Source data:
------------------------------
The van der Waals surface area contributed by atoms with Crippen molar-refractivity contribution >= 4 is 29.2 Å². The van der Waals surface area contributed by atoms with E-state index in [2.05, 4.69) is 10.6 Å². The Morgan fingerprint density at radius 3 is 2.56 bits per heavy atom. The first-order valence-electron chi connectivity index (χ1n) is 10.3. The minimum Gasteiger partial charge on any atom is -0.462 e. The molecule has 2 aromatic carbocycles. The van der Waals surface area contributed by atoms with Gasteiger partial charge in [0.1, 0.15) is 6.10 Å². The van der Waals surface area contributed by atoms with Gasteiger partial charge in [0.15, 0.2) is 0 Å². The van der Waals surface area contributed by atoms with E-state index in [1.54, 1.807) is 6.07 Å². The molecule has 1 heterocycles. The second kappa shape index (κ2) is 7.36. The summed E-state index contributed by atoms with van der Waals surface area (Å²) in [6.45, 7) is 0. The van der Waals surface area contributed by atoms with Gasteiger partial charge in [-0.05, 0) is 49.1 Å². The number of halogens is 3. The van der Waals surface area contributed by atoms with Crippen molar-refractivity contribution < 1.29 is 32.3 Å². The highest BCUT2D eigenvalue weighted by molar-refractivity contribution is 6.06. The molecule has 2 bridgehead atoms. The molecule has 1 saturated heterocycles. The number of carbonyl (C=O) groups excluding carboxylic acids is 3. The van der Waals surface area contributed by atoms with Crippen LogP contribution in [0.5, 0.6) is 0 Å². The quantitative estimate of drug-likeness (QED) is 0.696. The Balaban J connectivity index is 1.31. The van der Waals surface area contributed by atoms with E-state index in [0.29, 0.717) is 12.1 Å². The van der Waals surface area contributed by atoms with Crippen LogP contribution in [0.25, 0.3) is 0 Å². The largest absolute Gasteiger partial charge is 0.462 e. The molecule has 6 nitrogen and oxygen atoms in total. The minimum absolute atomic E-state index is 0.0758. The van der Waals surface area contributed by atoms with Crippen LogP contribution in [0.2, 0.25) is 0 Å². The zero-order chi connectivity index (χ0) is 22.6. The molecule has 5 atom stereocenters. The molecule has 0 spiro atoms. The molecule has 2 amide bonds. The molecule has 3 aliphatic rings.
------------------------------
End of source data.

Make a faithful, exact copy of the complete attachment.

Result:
The van der Waals surface area contributed by atoms with Crippen molar-refractivity contribution >= 4 is 29.2 Å². The van der Waals surface area contributed by atoms with E-state index in [2.05, 4.69) is 10.6 Å². The Morgan fingerprint density at radius 3 is 2.56 bits per heavy atom. The first-order valence-electron chi connectivity index (χ1n) is 10.3. The minimum Gasteiger partial charge on any atom is -0.462 e. The molecule has 2 aromatic carbocycles. The van der Waals surface area contributed by atoms with Gasteiger partial charge in [0.1, 0.15) is 6.10 Å². The van der Waals surface area contributed by atoms with Gasteiger partial charge in [0.15, 0.2) is 0 Å². The van der Waals surface area contributed by atoms with E-state index in [1.54, 1.807) is 6.07 Å². The molecule has 1 heterocycles. The second kappa shape index (κ2) is 7.36. The summed E-state index contributed by atoms with van der Waals surface area (Å²) in [6.45, 7) is 0. The van der Waals surface area contributed by atoms with Gasteiger partial charge in [-0.05, 0) is 49.1 Å². The number of halogens is 3. The van der Waals surface area contributed by atoms with Crippen molar-refractivity contribution < 1.29 is 32.3 Å². The highest BCUT2D eigenvalue weighted by molar-refractivity contribution is 6.06. The molecule has 2 bridgehead atoms. The molecule has 1 saturated heterocycles. The number of carbonyl (C=O) groups excluding carboxylic acids is 3. The van der Waals surface area contributed by atoms with Crippen LogP contribution in [0.5, 0.6) is 0 Å². The quantitative estimate of drug-likeness (QED) is 0.696. The Balaban J connectivity index is 1.31. The van der Waals surface area contributed by atoms with E-state index in [0.29, 0.717) is 12.1 Å². The van der Waals surface area contributed by atoms with Crippen LogP contribution in [0.25, 0.3) is 0 Å². The largest absolute Gasteiger partial charge is 0.462 e. The molecule has 6 nitrogen and oxygen atoms in total. The minimum absolute atomic E-state index is 0.0758. The van der Waals surface area contributed by atoms with Crippen LogP contribution in [0.2, 0.25) is 0 Å². The zero-order chi connectivity index (χ0) is 22.6. The molecule has 5 atom stereocenters. The molecule has 0 spiro atoms. The molecule has 2 amide bonds. The molecule has 3 aliphatic rings.